Stump the Identity Thief: 7 Tips to Create a Strong Password
According to the Internal Revenue Service, identity theft and credit card fraud are growing global concerns. From phishing scams to sophisticated hacking rings, cyber thieves continue to develop creative ways to compromise your personal information.
Internet security can be tenuous and, at times, easily breached, and both the IRS and Federal Trade Commission recommend you safeguard your personal information with a strong password. Here are seven password tips that will help you stump an identity thief and keep your information and financial accounts protected.
1. Don’t use your dog’s name. The IRS suggests that you refrain from using any personal information in your password. That includes Social Security numbers, maiden names, birthdays, anniversaries, the names of children, pets, or anything else that can be guessed, researched or discovered by a hacker.
2. Make them hunt through the “haystack.” Steve Gibson, security expert and president of Gibson Research, suggests using a password that is long and contains upper-case and lower-case letters and special characters. Using various types of characters in a long password increases the number of combinations a hacker has to try in order to crack your password. Gibson likens these attempts to figure out your password to finding a needle in a haystack; so, to hide that needle, you should use more characters, and characters of different types, to make the “haystack” larger.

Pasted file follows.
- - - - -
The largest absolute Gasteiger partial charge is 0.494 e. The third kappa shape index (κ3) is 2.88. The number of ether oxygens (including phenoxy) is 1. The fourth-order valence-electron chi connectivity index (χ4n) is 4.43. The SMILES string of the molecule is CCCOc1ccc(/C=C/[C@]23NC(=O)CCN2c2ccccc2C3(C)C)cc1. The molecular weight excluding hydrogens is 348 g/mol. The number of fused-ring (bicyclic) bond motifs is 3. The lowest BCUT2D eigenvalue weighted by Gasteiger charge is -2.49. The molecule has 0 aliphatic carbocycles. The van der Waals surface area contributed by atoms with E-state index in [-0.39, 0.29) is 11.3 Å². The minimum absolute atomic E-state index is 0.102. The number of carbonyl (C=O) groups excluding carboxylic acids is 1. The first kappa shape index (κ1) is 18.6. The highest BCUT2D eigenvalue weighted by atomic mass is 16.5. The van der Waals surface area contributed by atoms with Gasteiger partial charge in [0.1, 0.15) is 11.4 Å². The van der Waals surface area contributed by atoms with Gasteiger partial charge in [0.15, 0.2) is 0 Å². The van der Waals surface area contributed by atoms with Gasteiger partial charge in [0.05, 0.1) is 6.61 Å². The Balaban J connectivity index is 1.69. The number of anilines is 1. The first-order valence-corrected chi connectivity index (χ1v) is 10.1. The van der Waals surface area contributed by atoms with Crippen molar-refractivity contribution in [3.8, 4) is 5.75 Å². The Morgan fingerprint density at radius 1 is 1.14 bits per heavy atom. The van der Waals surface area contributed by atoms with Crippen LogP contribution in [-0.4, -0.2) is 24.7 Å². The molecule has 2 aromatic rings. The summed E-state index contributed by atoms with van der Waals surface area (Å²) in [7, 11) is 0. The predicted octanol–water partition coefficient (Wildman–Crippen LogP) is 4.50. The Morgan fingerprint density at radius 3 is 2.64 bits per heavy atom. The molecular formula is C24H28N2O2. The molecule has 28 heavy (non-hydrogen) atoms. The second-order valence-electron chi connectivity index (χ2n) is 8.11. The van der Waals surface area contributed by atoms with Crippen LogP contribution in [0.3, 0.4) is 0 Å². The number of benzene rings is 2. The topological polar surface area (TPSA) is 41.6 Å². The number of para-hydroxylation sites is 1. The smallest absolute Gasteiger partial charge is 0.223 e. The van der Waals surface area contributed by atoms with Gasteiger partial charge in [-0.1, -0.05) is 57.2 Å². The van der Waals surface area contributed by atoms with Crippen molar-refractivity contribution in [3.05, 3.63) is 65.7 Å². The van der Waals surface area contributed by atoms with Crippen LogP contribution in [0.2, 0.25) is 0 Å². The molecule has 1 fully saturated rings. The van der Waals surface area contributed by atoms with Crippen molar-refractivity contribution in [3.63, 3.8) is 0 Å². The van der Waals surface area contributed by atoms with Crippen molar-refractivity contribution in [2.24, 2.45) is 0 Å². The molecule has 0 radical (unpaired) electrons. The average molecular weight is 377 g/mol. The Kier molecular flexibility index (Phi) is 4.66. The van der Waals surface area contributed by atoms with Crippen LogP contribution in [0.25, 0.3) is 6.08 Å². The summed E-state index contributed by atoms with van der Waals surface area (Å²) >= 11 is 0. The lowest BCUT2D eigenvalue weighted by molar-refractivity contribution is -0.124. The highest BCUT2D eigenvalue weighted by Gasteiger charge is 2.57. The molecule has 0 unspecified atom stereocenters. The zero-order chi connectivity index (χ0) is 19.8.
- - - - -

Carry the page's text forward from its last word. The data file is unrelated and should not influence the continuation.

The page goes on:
3. Old passwords = vulnerable. According to the United States Computer Emergency Readiness Team (USCERT), it’s a good idea to change your password on a regular basis, especially after accessing accounts via a public computer. If you keep the same password to a certain website for many years, identity thieves have that much more opportunity to decode it. A rule of thumb is to change your password every 45 days. It’s especially important to change your password after using it on a public computer, because browsers on public computers can, in some cases, store your passwords, making them vulnerable to theft.
4. Try a pass phrase. If you feel your memory is sharp, then consider creating a pass phrase. A pass phrase is a long string of unrelated letters, numbers and punctuation marks. While a pass phrase can be difficult for a user to remember, this type of password is also very difficult to crack.
5. Use a sentence. If you don’t think you’re going to be able to remember a cryptic string of characters, one idea is to think of your password as a sentence and then use the first letter of every word, mixing in caps and lower-case letters and a few numbers that you can remember, as the actual password.
6. Memorize all passwords. Do not store the information in a wallet, in a purse or on a cellphone. If you need to write the password down, be sure it’s stored in a secure location.
7. Do not use the same password for work and personal accounts. In fact, the USCERT recommends that you use a different password for each website account you access. That way, if one of these passwords becomes compromised, the thief will not have access to a second account.
While identity theft and credit card fraud are a risk, you don’t need to feel vulnerable or unprotected. Use these seven tips to create a strong password, and you’ll not only stand a better chance of stumping an identity thief, but you could also give yourself greater peace of mind when it comes to Internet security.
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